Team Edin, who had also entered the final undefeated, won the draw-to-the-button shootout by the shortest of margins, however, the reigning Olympic and world champions were unable to open the scoring. Edin’s runback attempt in the first missed the target, and Gushue grabbed a single steal.

Another uncharacteristic miss from Edin on his first skip stone in the third end forced him to draw for a single on his last and tie it up.

After limiting Gushue to one point in the fourth, Edin scored the game’s first (and only) deuce in the fifth. Already sitting shot rock on the button, Edin drew around for another bite of the lid to grab a 3-2 lead.

Gushue knotted it up again in the sixth end with a hit and stick for a single then stole a one-point lead in the seventh when Edin looked to make a tricky triple takeout and jammed it.

Edin went big again in the eighth end firing a double for the potential winning deuce, but his shooter couldn’t nudge Gushue’s rock far enough and only counted the tying single that forced the electric extra end.

“It feels amazing,” Harnden said. “I thought we played quite well actually in Fredericton [at the PointsBet Invitational] and I think we’re trending in the right direction. We had some good games here.

“I think the thing that I was most proud of all week is we just really battled and never gave up. We always gave ourselves an opportunity to win and when the opportunity was there, we made sure to capitalize. I think it was a really good win for this team in order to go through a little bit of adversity and come out and still get the victory. It was a great way to get the first win as a team and a great way for me to experience a win with these guys as well.”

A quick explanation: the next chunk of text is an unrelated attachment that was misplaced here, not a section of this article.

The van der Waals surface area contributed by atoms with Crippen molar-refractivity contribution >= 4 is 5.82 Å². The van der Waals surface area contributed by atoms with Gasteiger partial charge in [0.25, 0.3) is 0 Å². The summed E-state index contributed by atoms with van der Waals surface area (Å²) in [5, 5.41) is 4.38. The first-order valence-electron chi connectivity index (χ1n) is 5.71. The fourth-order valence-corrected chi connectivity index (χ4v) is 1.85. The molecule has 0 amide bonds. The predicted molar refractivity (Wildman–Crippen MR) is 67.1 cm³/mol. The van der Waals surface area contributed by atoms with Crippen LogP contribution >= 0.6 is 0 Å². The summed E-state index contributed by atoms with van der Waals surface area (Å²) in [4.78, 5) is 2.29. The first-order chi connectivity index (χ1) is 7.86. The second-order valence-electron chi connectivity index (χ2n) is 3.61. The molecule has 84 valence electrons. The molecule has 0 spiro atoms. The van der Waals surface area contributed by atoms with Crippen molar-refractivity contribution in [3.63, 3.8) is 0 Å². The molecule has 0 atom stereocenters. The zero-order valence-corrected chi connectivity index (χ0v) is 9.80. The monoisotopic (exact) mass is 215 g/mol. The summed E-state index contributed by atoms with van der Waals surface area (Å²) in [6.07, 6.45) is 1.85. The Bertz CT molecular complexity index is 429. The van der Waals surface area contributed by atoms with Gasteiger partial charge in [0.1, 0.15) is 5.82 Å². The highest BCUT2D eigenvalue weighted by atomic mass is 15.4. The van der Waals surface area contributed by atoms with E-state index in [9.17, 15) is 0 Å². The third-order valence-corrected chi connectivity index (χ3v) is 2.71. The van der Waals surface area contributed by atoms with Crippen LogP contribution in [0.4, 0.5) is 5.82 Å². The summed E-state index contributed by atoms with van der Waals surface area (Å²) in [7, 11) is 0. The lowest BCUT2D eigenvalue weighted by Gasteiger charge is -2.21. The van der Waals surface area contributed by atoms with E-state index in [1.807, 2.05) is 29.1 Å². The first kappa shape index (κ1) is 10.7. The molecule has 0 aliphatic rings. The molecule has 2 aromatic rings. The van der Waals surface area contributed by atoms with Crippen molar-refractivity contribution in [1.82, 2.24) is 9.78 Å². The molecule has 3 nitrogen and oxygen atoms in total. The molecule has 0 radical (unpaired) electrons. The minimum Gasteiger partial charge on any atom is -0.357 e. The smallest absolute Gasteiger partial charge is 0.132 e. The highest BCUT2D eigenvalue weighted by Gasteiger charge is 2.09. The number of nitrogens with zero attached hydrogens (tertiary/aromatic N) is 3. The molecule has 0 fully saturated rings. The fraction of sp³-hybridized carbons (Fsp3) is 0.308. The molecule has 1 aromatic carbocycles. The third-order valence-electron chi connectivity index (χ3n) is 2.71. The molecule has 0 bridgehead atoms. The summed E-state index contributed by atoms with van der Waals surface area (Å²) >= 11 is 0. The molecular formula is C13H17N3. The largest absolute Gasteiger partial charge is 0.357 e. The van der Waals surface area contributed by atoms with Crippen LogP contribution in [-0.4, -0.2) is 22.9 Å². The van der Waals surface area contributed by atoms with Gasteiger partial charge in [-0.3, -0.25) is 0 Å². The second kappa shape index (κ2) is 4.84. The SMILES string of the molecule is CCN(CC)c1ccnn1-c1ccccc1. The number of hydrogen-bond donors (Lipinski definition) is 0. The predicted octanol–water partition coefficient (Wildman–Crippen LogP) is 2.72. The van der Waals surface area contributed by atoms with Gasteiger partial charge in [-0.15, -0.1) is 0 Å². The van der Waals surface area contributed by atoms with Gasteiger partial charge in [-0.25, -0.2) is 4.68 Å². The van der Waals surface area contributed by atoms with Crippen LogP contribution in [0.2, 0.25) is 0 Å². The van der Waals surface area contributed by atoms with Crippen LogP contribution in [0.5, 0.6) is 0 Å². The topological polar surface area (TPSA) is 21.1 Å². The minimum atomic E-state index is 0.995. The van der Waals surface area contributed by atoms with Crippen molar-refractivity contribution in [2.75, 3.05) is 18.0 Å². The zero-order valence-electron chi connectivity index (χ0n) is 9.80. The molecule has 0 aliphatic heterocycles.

Harnden will also have to get used to winning without his family by his side as Jacobs has taken a hiatus from the men’s circuit and his brother is now playing on Matt Dunstone’s squad. The sibling rivalry is on.

“Usually whenever it’s a milestone reach, it’s Ryan and I doing it together, whether it’s 100 wins at the Brier or number of Brier appearances and Grand Slam titles,” said Harnden, who won seven Grand Slams with Team Jacobs. “Now tomorrow, actually I think we’re having Thanksgiving dinner. Maybe I can make sure to bring that up, that I have one more now. We’ll see.” 

The team of Edin, third Oskar Eriksson, second Rasmus Wranå and lead Christoffer Sundgren earned $20,000 and nine Pinty’s Cup points.

Earlier, Switzerland’s Team Tirinzoni took the women’s championship with a 7-3 victory over Canada’s Team Einarson. It’s the third Pinty’s Grand Slam of Curling title for skip Silvana Tirinzoni, who is supported by fourth Alina Pätz, second Carole Howald and lead Briar Schwaller-Hürlimann.

NOTES: The Boost National was the opening leg of the 2022-23 Pinty’s Grand Slam of Curling tour. Next up is the HearingLife Tour Challenge, Oct. 18-23, at the Coca-Cola Centre in Grande Prairie, Alta. … The Pinty’s Cup is awarded to the men’s and women’s season champions in the series with the winners earning $75,000.